The Internet of Things and digital signage – friends or foes?
The days of sharing information through paper reports distributed on a quarterly basis are long gone. Today the way information is being shared across organizations and between individuals has dramatically changed.
People expect to have real-time information available where and when they need it on a variety of devices. This evolution has been fueled by the Internet and the devices that are connecting to it. Various market research studies estimate that by 2020 more than 26 billion devices (machines, sensors, etc.) will be connected to the cloud. This explosion of networked devices is commonly referred to as the Internet of Things.
What does the Internet of Things mean for digital signage?
In the early years digital signage was often nothing more than a rotation of static images running on a large screen. Digital signage and the Internet of Things are a perfect match in many ways and have helped fuel each other’s adoption and growth. Devices such as digital signs, tablets and kiosks that are driven by a powerful visual communications software platform have the ability to leverage data coming from multiple sources to drive the content that is being shown. The explosion of devices fueled by the Internet of Things is leading to an even bigger explosion of data from these devices that successful organizations will need to find a way to use to impact positive change. Digital signage that can leverage data from a variety of sources to personalize visual experiences gives organizations a powerful tool to differentiate themselves from their competition.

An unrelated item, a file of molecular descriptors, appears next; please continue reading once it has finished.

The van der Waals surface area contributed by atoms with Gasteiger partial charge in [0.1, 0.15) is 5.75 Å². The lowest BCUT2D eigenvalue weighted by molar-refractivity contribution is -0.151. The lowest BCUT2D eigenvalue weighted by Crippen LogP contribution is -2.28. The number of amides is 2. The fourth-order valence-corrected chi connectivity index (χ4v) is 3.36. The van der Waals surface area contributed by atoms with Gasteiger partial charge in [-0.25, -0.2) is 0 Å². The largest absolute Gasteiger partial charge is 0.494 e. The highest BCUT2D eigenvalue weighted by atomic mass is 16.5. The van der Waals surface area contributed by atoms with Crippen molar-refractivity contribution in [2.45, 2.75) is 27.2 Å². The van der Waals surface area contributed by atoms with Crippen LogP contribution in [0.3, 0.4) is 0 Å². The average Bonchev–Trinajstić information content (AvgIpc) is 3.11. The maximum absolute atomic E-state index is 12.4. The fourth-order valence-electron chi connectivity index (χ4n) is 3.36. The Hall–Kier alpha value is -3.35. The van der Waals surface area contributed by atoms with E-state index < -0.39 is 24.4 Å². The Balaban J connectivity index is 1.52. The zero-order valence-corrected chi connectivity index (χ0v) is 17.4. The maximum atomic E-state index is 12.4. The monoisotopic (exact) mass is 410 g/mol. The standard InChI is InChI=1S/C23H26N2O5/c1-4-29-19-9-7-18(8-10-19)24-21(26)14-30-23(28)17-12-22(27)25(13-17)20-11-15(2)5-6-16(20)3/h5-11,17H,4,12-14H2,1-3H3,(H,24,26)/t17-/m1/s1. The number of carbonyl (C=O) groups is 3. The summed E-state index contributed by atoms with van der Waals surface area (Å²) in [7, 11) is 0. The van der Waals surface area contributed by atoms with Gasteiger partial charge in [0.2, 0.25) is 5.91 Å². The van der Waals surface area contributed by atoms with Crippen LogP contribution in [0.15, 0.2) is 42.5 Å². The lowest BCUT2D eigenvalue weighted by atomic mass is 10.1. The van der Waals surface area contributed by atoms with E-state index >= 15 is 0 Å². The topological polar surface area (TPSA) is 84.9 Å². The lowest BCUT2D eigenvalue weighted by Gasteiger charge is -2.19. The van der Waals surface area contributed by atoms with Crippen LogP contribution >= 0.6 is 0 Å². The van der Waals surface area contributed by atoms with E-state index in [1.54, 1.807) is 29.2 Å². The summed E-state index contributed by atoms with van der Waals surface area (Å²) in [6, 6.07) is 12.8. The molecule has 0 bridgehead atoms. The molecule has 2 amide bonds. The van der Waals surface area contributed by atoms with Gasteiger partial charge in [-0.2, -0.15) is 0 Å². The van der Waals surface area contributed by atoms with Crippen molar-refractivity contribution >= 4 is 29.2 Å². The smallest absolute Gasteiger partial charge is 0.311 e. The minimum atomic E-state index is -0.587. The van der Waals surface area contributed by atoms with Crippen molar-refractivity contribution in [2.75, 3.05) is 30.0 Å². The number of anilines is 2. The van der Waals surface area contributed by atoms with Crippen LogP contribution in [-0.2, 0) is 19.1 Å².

For example, a manufacturing company is using digital signage throughout their factory to notify employees of a variety of information, including real-time updates on line status and inventory. The same signs also are used as part of an emergency notification system that is tied to wind direction, and the signs are able to use that information to reroute people away from potential poisonous gases during an evacuation.
Alternatively, a fast food restaurant draws on not just inventory and time-of-day information to drive their digital menu boards, but integrates in information from sources such as weather, demographics and loyalty data.